The study by Marušić et al., (2018) identified the significance and effectiveness of providing pre-discharge pharmacotherapeutic education to those patients going home after a diabetes-inclusive admission. Ostling et al. (2017) took it one step further by focusing on the type of formal education provided by inpatient management teams to patients discharging from the hospital: the Hyperglycemic Intensive Insulin Program (HIIP), which utilizes a multidisciplinary team that is concurrently led by the endocrinology team, and is also separate from the primary inpatient team; and the Endocrine Consults, which is a team managed by a first-year endocrine fellow and leaves most of the education and outpatient care to the primary team. Unsurprisingly, patients who received education from either HIIP or ENDO had a decreased likelihood of being readmitted. However, those patients who received ENDO were less likely to be readmitted than those who received HIIP (14.8% vs. 17.4%), possibly indicating that a holistic approach that included collaboration between a range of providers was more effective in preventing unscheduled readmissions (Ostling et al., 2017). The significance of these three studies is useful when considering a direct correlation between DSCM and hospital readmissions from an inpatient-to-outpatient point of view. All three studies, however, noted that education during admission and as a post-discharge follow-up was not enough to reduce readmission; risks and reasons for poor DSCM, which is associated with readmissions, needed to be identified and addressed (Gregory et al., 2018; Ostling et al., 2017 Rubin, 2015;).
Telephone follow-up. Three studies found that post-discharge follow-up using mobile devices were critically useful in reducing 30-day readmission and increasing medication adherence. By utilizing a telephone meeting system, providers are ensuring that post-discharge patients are receiving relevant and timely follow-up, rather than leaving patients to attempt to attend in-office visits (Swami & Korytkowaski, 2017). The case managers who provided health coaching noted that those patients who continued to interact via mobile phone during the five scheduled meetings were significantly less likely to be re-admitted (Sullivan, Hays, & Alexander, 2019). In this particular study, case managers provided reminders for medications and doctors’ visits, follow-up calls, and accountability after discharge. When providers utilized a mobile phone (either voice or text message) system of follow-up post discharge, not only did 30-day readmissions reduce, but patients noted a better rate of compliance, ease of transition, motivation to change health behaviors, and trust with providers (Burner, Lam, DeRoss, Kagawa, Menchine, & Arora, 2018; Swami & Korytkowski, 2017). Patients were enrolled in a 6-week time-frame with twice-daily messages that consisted of a mixture of motivational messages medication reminders, trivia questions, and healthy living challenges (Burner et al., 2018).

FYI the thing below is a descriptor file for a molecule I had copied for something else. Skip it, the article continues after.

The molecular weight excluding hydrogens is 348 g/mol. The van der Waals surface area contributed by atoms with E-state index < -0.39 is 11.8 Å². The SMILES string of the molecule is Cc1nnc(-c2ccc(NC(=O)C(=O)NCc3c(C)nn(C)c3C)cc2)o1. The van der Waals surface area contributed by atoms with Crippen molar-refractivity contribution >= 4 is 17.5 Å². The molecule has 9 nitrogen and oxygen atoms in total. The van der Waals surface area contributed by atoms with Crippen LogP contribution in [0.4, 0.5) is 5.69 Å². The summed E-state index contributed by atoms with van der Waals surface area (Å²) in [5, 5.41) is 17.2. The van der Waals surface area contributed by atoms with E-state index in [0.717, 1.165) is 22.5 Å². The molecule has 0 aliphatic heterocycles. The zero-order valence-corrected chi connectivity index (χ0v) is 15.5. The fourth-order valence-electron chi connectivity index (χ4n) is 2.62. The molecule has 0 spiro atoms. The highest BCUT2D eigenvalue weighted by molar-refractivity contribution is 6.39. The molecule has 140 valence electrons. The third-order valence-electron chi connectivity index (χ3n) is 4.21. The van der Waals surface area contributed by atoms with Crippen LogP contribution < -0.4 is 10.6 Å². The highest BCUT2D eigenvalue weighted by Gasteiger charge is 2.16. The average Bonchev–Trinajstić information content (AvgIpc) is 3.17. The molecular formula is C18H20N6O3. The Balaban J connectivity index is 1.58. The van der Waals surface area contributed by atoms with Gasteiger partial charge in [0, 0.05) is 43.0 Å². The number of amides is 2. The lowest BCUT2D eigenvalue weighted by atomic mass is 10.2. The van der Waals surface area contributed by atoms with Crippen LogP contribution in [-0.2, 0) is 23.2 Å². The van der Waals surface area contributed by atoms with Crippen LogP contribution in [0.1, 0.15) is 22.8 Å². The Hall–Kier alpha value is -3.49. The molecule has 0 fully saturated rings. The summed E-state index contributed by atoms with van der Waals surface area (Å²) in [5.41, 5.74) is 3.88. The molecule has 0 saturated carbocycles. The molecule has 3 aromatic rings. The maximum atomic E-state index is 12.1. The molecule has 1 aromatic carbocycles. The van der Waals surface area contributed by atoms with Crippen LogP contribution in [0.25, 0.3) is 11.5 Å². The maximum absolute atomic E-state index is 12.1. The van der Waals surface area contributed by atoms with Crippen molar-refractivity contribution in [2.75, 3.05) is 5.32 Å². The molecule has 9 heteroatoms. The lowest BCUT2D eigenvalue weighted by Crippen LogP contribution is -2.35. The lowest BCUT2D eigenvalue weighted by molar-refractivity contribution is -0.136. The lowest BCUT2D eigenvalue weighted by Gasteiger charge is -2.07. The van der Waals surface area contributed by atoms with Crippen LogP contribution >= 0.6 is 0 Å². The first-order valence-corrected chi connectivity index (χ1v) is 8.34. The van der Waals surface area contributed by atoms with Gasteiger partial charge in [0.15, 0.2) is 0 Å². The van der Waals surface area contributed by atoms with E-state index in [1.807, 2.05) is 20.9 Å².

Pender’s Health Promotion Model and Diabetes Mellitus
Pender’s Health Promotion Model (HPM) uses three core concepts of (1) individual characteristics and experiences, (2) behavior-specific cognitions and affects, and (3) behavioral outcomes. This means that every individual has unique characteristics and experiences that will affect how and why he or she models certain behaviors. Within the HPM, there are four assumptions that must be made and followed for it to be effective: (1) individuals seek to actively regulate their own behavior; (2) individuals are progressively transformed by, as well as transform, the environment around them; (3) health professionals constitute part of that environment; and (4) self-initiated reconfiguration of the person-environment interactive pattern is essential to change (Pender, 2011). The model finds that individual characteristics and experiences will affect behavior-specific cognitions and affect, and eventually affect the behavior outcome, which includes a change in health-promoting behavior.